Given that species diverge mostly in geographical isolation, the dynamics of local diversity is governed by the time it takes for these species to co-occur (secondary sympatry). Based on mitochondrial DNA and morphological evidence, some echinoderms seem able to achieve secondary sympatry an order of magnitude faster than other groups of marine invertebrates. The proposed research seeks to investigate whether these patterns could alternatively be caused by introgressive hybridization masking an earlier divergence, or reflect high levels of intraspecific polymorphism obscuring similar rates of secondary sympatry. To tease apart these hypotheses, the parameters of the isolation-with-migration (IM) model will be estimated from a multilocus dataset in a complex of sea cucumbers comprised of four putative, recently diverged, species. Furthermore, computer simulations will be used to determine whether the history of some loci deviates from this model, suggesting introgressive hybridization.

Results will contribute to our understanding of species limits in challenging groups, and diversification in the richest marine biogeographic region. They will also generate hypotheses on the mechanisms involved in the generation of this diversity. In particular, the estimation of gene flow and population sizes will lead to predictions on the role of these demographic parameters in speciation. Furthermore, these estimates will help improve stock delineation and estimation of sea cucumbers, a major marine resource in tropical coastal communities.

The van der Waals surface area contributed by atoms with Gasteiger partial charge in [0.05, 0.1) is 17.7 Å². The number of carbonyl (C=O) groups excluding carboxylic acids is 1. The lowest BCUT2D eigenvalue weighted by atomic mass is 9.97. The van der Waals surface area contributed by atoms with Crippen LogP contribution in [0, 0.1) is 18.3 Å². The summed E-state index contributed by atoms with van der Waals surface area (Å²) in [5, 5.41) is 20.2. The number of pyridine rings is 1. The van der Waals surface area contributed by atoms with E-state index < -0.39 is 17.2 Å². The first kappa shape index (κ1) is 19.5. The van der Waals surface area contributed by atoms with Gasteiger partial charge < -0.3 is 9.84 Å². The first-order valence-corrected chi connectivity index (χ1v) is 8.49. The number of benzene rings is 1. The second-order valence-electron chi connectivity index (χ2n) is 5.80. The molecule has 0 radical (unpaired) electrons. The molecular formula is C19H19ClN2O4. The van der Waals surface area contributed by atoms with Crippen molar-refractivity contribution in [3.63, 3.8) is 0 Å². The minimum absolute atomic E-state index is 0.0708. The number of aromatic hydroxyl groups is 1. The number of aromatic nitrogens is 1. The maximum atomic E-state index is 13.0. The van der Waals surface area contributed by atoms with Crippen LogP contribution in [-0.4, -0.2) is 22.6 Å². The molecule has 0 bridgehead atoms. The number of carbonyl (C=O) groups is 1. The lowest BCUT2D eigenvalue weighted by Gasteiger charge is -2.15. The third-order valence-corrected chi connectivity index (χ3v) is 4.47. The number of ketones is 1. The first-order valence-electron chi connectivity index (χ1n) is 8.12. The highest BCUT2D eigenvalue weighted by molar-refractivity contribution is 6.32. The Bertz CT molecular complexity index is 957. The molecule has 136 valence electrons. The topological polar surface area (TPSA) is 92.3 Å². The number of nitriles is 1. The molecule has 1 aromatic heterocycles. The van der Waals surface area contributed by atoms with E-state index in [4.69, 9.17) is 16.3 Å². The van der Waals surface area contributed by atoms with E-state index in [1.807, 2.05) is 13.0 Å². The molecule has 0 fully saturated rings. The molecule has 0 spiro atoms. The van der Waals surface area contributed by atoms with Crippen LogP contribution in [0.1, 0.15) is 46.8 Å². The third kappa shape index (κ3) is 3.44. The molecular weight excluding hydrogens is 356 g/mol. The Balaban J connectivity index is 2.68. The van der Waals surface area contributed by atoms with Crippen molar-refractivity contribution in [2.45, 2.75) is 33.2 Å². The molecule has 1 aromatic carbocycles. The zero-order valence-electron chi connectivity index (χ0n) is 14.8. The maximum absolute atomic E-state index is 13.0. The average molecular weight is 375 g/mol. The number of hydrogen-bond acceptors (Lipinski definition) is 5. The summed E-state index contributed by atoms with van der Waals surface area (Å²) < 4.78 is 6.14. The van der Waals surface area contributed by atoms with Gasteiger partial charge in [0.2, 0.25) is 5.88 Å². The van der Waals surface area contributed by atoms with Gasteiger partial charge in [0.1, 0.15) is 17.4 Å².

Project Report

Local diversity results from the accumulation in a given location of species that are reproductively isolated. Because speciation is most commonly initiated in allopatry, understanding how quickly species can co-occur after diverging in geographical isolation is key to gain insights into the temporal dynamics of local diversity. With this project, we investigated whether the signal of rapid diversification suggested by mitochondrial DNA among three sympatric putative species of sea cucumbers could have been the result of other confounding factors (introgression, polymorphism). We developped molecular resources to address this question, and use the multi-species coalescent framework to test alternative hypotheses of species limits. We demonstrated that the three putative species are indeed reproductively isolated, and diverged less than 1 million years ago. This contrasts with other species which typically can co-occur only 10 million years after the speciation event. During the course of this project we developed molecular resources that will be useful for the research community to address population genetics questions for sea cucumbers. Outreach activities for this project included the sensibilization of high-school students to the issues of biodiversity science. We taught these students how to collect and process marine invertebrates to be included in natural history collections. Additionally, they used DNA barcoding to identify species they collected.

National Science Foundation (NSF)
Division of Environmental Biology (DEB)
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Samuel M. Scheiner
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University of Florida
United States
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